If you need to write these values somewhere, avoid writing them in the system that contains the things protected by them. You need to remember the value used for databasename, wordpressusername, hostname, and password. Of course, since they are already in (or will be shortly) your wp-config.php file, there is no need to put them somewhere else, too.

Using DirectAdmin

a. Regular "User" of a single-site webhosting account logs in normally. Then click "MySQL Management." (If this is not readily visible, perhaps your host needs to modify your "package" to activate MySQL.) Then follow part "c" below.

b. "Reseller" accounts or "Admin" accounts may need to click "User Level." They also must first log-in as "Reseller" if the relevant domain is a Reseller's primary domain... or log-in as a "User" if the domain is not a Reseller's primary domain. If a Reseller's primary domain, then when logged-in as Reseller, you simply click "User Level." However if the relevant domain is not the Reseller's primary domain, then you must log-in as the relevant User. Then click "MySQL Management." (If not readily visible, perhaps you need to return to the Reseller or Admin level, and modify the "Manage user package" or "Manage Reseller package" to enable MySQL.)

c. In "MySQL Management," click on the small words: "Create new database." Here you are asked to submit two suffixes for the database and its username. For maximum security, use two different sets of 4-6 random characters. Then the password field has a "Random" button that generates an 8-character password. You may also add more characters to the password for maximum security. "Create." The next screen will summarize the database, username, password and hostname. Be sure to copy and paste these into a text file for future reference.

Step 3: Set up wp-config.php

You can either create and edit the wp-config.php file yourself, or you can skip this step and let WordPress try to do this itself when you run the installation script (step 5) (you'll still need to tell WordPress your database information).

(For more extensive details, and step by step instructions for creating the configuration file and your secret key for password security, please see Editing wp-config.php.)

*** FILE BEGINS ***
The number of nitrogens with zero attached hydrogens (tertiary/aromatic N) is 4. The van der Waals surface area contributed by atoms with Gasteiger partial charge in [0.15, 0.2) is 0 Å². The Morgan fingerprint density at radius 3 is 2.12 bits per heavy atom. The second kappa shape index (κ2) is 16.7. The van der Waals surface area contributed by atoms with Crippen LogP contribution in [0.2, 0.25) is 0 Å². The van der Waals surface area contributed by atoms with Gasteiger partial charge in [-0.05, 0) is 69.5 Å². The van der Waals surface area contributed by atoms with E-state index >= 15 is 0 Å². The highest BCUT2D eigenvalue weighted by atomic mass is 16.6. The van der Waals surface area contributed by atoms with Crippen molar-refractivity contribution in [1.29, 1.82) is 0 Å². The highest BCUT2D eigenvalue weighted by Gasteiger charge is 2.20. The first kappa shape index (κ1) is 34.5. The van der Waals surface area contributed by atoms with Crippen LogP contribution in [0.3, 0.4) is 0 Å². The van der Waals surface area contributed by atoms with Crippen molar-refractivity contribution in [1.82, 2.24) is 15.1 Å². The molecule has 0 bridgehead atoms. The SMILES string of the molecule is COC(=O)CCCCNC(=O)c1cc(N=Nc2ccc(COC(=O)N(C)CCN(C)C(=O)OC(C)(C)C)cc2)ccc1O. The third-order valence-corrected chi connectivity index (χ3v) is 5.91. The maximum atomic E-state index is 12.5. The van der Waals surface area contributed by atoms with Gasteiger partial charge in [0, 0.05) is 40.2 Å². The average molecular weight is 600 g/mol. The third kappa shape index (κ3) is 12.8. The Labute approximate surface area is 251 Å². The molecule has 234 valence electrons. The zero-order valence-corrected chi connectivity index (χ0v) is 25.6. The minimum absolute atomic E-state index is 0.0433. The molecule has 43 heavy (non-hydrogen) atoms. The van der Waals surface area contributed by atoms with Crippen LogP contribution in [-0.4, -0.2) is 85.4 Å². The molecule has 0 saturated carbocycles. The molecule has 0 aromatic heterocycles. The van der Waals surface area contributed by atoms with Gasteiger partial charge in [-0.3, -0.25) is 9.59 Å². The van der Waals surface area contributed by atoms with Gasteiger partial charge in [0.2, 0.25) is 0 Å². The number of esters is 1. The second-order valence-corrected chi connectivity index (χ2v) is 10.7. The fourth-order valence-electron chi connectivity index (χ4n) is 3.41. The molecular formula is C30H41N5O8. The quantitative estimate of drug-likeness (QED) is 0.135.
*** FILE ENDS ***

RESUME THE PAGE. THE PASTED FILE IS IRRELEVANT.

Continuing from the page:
Return to where you extracted the WordPress package in Step 1, rename the file wp-config-sample.php to wp-config.php, and open it in a text editor.

Enter your database information under the section labeled

 // ** MySQL settings - You can get this info from your web host ** //
DB_NAME 
The name of the database you created for WordPress in Step 2 .
DB_USER 
The username you created for WordPress in Step 2.
DB_PASSWORD 
The password you chose for the WordPress username in Step 2.
DB_HOST 
The hostname you determined in Step 2 (usually localhost, but not always; see some possible DB_HOST values). If a port, socket, or pipe is necessary, append a colon (:) and then the relevant information to the hostname.
DB_CHARSET 
The database character set, normally should not be changed (see Editing wp-config.php).
DB_COLLATE 
The database collation should normally be left blank (see Editing wp-config.php).

Enter your secret key values under the section labeled

  * Authentication Unique Keys.

Save the wp-config.php file.

For information on enabling SSL in WordPress 2.6, see SSL and Cookies in WordPress 2.6.

Step 4: Upload the files

Now you will need to decide where on your domain you'd like your WordPress-powered site to appear:

  • In the root directory of your web site. (For example, http://example.com/)
  • In a subdirectory of your web site. (For example, http://example.com/blog/)

Note: The location of your root web directory in the filesystem on your web server will vary across hosting providers and operating systems. Check with your hosting provider or system administrator if you do not know where this is.

In the Root Directory

  • If you need to upload your files to your web server, use an FTP client to upload all the contents of the wordpress directory (but not the directory itself) into the root directory of your web site.
  • If your files are already on your web server, and you are using shell access to install WordPress, move all of the contents of the wordpress directory (but not the directory itself) into the root directory of your web site.

In a Subdirectory

  • If you need to upload your files to your web server, rename the wordpress directory to your desired name, then use an FTP client to upload the directory to your desired location within the root directory of your web site.
  • If your files are already on your web server, and you are using shell access to install WordPress, move the wordpress directory to your desired location within the root directory of your web site, and rename the directory to your desired name.

Note: If your FTP client has an option to convert file names to lower case, make sure it's disabled.

Step 5: Run the Install Script

Point a web browser to start the installation script.

  • If you placed the WordPress files in the root directory, you should visit: http://example.com/wp-admin/install.php
  • If you placed the WordPress files in a subdirectory called blog, for example, you should visit: http://example.com/blog/wp-admin/install.php

Setup configuration file

If WordPress can't find the wp-config.php file, it will tell you and offer to try to create and edit the file itself. (You can do also do this directly by loading wp-admin/setup-config.php in your web browser.) WordPress will ask you the database details and write them to a new wp-config.php file. If this works, you can go ahead with the installation; otherwise, go back and create, edit, and upload the wp-config.php file yourself (step 3).